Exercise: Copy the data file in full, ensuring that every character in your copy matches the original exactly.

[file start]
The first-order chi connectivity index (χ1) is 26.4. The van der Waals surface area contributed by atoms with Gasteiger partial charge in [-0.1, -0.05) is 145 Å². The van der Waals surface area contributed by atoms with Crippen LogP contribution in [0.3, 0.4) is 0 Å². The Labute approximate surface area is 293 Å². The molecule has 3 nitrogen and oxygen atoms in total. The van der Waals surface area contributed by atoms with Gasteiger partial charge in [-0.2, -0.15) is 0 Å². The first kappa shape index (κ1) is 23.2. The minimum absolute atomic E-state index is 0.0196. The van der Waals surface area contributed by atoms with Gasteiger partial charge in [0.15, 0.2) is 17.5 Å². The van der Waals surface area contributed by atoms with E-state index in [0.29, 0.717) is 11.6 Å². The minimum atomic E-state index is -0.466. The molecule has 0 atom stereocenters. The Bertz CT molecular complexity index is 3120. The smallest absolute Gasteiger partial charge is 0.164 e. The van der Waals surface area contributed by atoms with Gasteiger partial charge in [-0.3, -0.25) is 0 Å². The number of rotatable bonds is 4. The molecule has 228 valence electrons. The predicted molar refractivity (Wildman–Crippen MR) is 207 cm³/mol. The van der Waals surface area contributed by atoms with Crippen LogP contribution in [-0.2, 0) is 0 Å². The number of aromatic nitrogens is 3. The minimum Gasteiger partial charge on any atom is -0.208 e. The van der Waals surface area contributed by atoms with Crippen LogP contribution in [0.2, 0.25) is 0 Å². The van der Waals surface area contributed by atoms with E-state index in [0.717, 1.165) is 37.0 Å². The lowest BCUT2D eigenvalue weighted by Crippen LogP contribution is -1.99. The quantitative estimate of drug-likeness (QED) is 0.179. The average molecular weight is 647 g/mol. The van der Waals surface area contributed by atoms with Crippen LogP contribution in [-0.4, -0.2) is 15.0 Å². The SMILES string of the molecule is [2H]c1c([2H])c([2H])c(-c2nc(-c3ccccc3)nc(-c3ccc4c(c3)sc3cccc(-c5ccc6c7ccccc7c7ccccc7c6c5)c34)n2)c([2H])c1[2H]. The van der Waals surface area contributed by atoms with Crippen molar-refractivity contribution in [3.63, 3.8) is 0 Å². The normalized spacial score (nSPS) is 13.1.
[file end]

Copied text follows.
The first-order chi connectivity index (χ1) is 26.4. The van der Waals surface area contributed by atoms with Gasteiger partial charge in [-0.1, -0.05) is 145 Å². The van der Waals surface area contributed by atoms with Crippen LogP contribution in [0.3, 0.4) is 0 Å². The Labute approximate surface area is 293 Å². The molecule has 3 nitrogen and oxygen atoms in total. The van der Waals surface area contributed by atoms with Gasteiger partial charge in [-0.2, -0.15) is 0 Å². The first kappa shape index (κ1) is 23.2. The minimum absolute atomic E-state index is 0.0196. The van der Waals surface area contributed by atoms with Gasteiger partial charge in [0.15, 0.2) is 17.5 Å². The van der Waals surface area contributed by atoms with E-state index in [0.29, 0.717) is 11.6 Å². The minimum atomic E-state index is -0.466. The molecule has 0 atom stereocenters. The Bertz CT molecular complexity index is 3120. The smallest absolute Gasteiger partial charge is 0.164 e. The van der Waals surface area contributed by atoms with Gasteiger partial charge in [-0.3, -0.25) is 0 Å². The number of rotatable bonds is 4. The molecule has 228 valence electrons. The predicted molar refractivity (Wildman–Crippen MR) is 207 cm³/mol. The van der Waals surface area contributed by atoms with Crippen LogP contribution in [-0.2, 0) is 0 Å². The number of aromatic nitrogens is 3. The minimum Gasteiger partial charge on any atom is -0.208 e. The van der Waals surface area contributed by atoms with Crippen LogP contribution in [0.2, 0.25) is 0 Å². The van der Waals surface area contributed by atoms with E-state index in [0.717, 1.165) is 37.0 Å². The lowest BCUT2D eigenvalue weighted by Crippen LogP contribution is -1.99. The quantitative estimate of drug-likeness (QED) is 0.179. The average molecular weight is 647 g/mol. The van der Waals surface area contributed by atoms with Crippen LogP contribution in [-0.4, -0.2) is 15.0 Å². The SMILES string of the molecule is [2H]c1c([2H])c([2H])c(-c2nc(-c3ccccc3)nc(-c3ccc4c(c3)sc3cccc(-c5ccc6c7ccccc7c7ccccc7c6c5)c34)n2)c([2H])c1[2H]. The van der Waals surface area contributed by atoms with Crippen molar-refractivity contribution in [3.63, 3.8) is 0 Å². The normalized spacial score (nSPS) is 13.1.